Created By: Visit Madison, Inc.
Built in 1835, the John T. Windle Memorial Auditorium is said to be the oldest existing public building in the city and one of the most notable examples of Greek Revival Architecture in the Midwest.
This early example of Greek Revival architecture has many interesting details including a recessed entrance and decorative cornice with two massive Doric-style, slightly tapered and heavily fluted columns. They are flanked on either side by three matched pilasters extending to the entablature, giving visual rhythm to the façade. The exterior walls are covered with stucco and troweled smooth.
The auditorium (main floor), rests on a high foundation approached by eleven steps at the street entrance. The focal point of the interior is the massive OPUS 217, 1867 Johnson “tracker” organ situated on the north wall. The organ, built by William A. Johnson of Westfield, Massachusetts in 1867 has a fascinating history. For example, names of individuals, prominent in Madison history, are recorded for posterity on wooden pipes and framing members of the instrument. The instrument was in service from April 1867 until 1961 and restored in 1985. From an historical point of view, the instrument is totally intact with all-original parts, components, fixtures, and accessories. Daniel Bickel, organ builder and restorer, considers William A. Johnson’s Opus 217 to be in mint condition—truly “ a rare find”.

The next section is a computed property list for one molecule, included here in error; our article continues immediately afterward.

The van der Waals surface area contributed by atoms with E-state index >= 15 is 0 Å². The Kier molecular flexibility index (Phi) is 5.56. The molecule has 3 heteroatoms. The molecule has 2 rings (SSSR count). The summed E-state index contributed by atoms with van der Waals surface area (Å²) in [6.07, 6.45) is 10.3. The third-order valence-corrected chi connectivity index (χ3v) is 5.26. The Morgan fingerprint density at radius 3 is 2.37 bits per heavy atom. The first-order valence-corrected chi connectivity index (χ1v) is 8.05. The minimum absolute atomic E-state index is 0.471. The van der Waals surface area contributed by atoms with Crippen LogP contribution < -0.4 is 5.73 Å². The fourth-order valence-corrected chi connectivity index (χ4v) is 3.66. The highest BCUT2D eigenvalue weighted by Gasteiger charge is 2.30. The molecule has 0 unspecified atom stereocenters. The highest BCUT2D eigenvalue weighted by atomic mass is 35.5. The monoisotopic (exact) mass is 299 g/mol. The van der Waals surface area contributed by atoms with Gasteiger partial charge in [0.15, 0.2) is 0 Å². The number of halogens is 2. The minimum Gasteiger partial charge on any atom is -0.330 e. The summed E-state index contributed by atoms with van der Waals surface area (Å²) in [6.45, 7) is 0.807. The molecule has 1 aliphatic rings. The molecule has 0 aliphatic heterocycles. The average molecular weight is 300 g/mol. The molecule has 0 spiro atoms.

The property is owned and operated by Historic Madison, Inc., and HMI currently houses its offices in the lower basement of the building accessible from the West Street entrance.
This point of interest is part of the tour: Madison's Treasures Tours